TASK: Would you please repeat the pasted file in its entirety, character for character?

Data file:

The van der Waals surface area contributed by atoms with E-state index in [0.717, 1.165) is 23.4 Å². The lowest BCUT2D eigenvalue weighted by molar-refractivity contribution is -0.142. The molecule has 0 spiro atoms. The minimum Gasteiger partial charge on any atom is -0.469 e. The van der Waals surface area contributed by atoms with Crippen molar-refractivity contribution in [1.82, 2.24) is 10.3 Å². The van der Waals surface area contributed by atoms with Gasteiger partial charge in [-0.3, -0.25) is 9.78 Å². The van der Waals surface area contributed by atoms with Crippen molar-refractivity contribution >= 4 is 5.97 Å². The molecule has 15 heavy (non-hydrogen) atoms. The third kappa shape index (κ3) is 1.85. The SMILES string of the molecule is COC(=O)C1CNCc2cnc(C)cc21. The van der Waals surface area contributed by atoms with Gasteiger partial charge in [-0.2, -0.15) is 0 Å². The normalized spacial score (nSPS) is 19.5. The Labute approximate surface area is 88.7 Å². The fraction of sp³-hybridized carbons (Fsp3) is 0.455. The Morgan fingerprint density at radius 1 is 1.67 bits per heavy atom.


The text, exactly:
The van der Waals surface area contributed by atoms with E-state index in [0.717, 1.165) is 23.4 Å². The lowest BCUT2D eigenvalue weighted by molar-refractivity contribution is -0.142. The molecule has 0 spiro atoms. The minimum Gasteiger partial charge on any atom is -0.469 e. The van der Waals surface area contributed by atoms with Crippen molar-refractivity contribution in [1.82, 2.24) is 10.3 Å². The van der Waals surface area contributed by atoms with Gasteiger partial charge in [-0.3, -0.25) is 9.78 Å². The van der Waals surface area contributed by atoms with Crippen molar-refractivity contribution >= 4 is 5.97 Å². The molecule has 15 heavy (non-hydrogen) atoms. The third kappa shape index (κ3) is 1.85. The SMILES string of the molecule is COC(=O)C1CNCc2cnc(C)cc21. The van der Waals surface area contributed by atoms with Gasteiger partial charge in [-0.2, -0.15) is 0 Å². The normalized spacial score (nSPS) is 19.5. The Labute approximate surface area is 88.7 Å². The fraction of sp³-hybridized carbons (Fsp3) is 0.455. The Morgan fingerprint density at radius 1 is 1.67 bits per heavy atom.